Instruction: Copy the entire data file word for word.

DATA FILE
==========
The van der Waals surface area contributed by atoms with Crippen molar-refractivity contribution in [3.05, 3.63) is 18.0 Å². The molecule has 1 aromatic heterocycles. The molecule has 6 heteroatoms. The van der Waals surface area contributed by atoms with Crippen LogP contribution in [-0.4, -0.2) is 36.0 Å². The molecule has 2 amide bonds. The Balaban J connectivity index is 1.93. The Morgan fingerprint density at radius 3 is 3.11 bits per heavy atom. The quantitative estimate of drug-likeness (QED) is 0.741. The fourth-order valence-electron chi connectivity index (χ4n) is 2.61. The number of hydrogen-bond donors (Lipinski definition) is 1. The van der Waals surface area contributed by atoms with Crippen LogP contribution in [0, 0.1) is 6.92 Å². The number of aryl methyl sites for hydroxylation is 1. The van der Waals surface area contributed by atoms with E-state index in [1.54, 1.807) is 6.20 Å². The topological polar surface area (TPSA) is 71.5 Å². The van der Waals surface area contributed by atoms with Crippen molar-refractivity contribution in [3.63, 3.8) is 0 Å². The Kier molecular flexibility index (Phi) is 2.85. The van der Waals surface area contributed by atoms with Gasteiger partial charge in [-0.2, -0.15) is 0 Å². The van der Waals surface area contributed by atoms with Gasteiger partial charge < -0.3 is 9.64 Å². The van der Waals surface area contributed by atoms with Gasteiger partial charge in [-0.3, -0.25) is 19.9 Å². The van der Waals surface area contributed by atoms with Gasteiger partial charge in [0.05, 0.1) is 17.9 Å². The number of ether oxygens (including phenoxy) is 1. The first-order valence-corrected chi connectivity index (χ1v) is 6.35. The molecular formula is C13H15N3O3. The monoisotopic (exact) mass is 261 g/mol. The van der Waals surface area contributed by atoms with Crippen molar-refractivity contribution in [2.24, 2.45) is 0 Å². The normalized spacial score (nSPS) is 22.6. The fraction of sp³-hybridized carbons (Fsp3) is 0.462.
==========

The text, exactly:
The van der Waals surface area contributed by atoms with Crippen molar-refractivity contribution in [3.05, 3.63) is 18.0 Å². The molecule has 1 aromatic heterocycles. The molecule has 6 heteroatoms. The van der Waals surface area contributed by atoms with Crippen LogP contribution in [-0.4, -0.2) is 36.0 Å². The molecule has 2 amide bonds. The Balaban J connectivity index is 1.93. The Morgan fingerprint density at radius 3 is 3.11 bits per heavy atom. The quantitative estimate of drug-likeness (QED) is 0.741. The fourth-order valence-electron chi connectivity index (χ4n) is 2.61. The number of hydrogen-bond donors (Lipinski definition) is 1. The van der Waals surface area contributed by atoms with Crippen LogP contribution in [0, 0.1) is 6.92 Å². The number of aryl methyl sites for hydroxylation is 1. The van der Waals surface area contributed by atoms with E-state index in [1.54, 1.807) is 6.20 Å². The topological polar surface area (TPSA) is 71.5 Å². The van der Waals surface area contributed by atoms with Crippen molar-refractivity contribution in [3.63, 3.8) is 0 Å². The Kier molecular flexibility index (Phi) is 2.85. The van der Waals surface area contributed by atoms with Gasteiger partial charge in [-0.2, -0.15) is 0 Å². The van der Waals surface area contributed by atoms with Gasteiger partial charge < -0.3 is 9.64 Å². The van der Waals surface area contributed by atoms with Gasteiger partial charge in [-0.3, -0.25) is 19.9 Å². The van der Waals surface area contributed by atoms with Gasteiger partial charge in [0.05, 0.1) is 17.9 Å². The number of ether oxygens (including phenoxy) is 1. The first-order valence-corrected chi connectivity index (χ1v) is 6.35. The molecular formula is C13H15N3O3. The monoisotopic (exact) mass is 261 g/mol. The van der Waals surface area contributed by atoms with Crippen molar-refractivity contribution in [2.24, 2.45) is 0 Å². The normalized spacial score (nSPS) is 22.6. The fraction of sp³-hybridized carbons (Fsp3) is 0.462.